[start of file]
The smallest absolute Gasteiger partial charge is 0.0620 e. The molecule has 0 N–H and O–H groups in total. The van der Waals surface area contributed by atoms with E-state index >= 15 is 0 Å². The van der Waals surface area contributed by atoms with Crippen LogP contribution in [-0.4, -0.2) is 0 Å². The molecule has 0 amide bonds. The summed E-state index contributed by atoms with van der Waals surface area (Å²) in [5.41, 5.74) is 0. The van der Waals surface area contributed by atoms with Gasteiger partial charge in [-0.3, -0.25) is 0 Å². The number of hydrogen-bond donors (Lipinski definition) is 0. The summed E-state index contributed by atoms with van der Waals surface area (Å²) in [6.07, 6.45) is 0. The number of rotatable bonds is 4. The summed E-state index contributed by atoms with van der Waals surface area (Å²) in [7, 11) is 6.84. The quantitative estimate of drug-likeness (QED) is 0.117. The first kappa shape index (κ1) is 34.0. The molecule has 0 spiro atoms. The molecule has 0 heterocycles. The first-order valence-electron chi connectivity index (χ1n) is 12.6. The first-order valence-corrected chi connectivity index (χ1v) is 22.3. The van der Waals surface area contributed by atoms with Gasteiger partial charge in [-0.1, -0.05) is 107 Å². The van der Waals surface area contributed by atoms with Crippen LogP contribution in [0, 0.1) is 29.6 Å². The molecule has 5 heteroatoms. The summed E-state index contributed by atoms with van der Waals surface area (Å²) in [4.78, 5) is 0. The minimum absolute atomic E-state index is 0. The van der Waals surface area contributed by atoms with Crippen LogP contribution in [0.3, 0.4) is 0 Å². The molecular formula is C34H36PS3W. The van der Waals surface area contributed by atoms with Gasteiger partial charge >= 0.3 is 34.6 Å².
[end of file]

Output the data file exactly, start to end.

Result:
The smallest absolute Gasteiger partial charge is 0.0620 e. The molecule has 0 N–H and O–H groups in total. The van der Waals surface area contributed by atoms with E-state index >= 15 is 0 Å². The van der Waals surface area contributed by atoms with Crippen LogP contribution in [-0.4, -0.2) is 0 Å². The molecule has 0 amide bonds. The summed E-state index contributed by atoms with van der Waals surface area (Å²) in [5.41, 5.74) is 0. The van der Waals surface area contributed by atoms with Gasteiger partial charge in [-0.3, -0.25) is 0 Å². The number of hydrogen-bond donors (Lipinski definition) is 0. The summed E-state index contributed by atoms with van der Waals surface area (Å²) in [6.07, 6.45) is 0. The number of rotatable bonds is 4. The summed E-state index contributed by atoms with van der Waals surface area (Å²) in [7, 11) is 6.84. The quantitative estimate of drug-likeness (QED) is 0.117. The first kappa shape index (κ1) is 34.0. The molecule has 0 spiro atoms. The molecule has 0 heterocycles. The first-order valence-electron chi connectivity index (χ1n) is 12.6. The first-order valence-corrected chi connectivity index (χ1v) is 22.3. The van der Waals surface area contributed by atoms with Gasteiger partial charge in [-0.1, -0.05) is 107 Å². The van der Waals surface area contributed by atoms with Crippen LogP contribution in [0, 0.1) is 29.6 Å². The molecule has 5 heteroatoms. The summed E-state index contributed by atoms with van der Waals surface area (Å²) in [4.78, 5) is 0. The minimum absolute atomic E-state index is 0. The van der Waals surface area contributed by atoms with Crippen LogP contribution in [0.3, 0.4) is 0 Å². The molecular formula is C34H36PS3W. The van der Waals surface area contributed by atoms with Gasteiger partial charge >= 0.3 is 34.6 Å².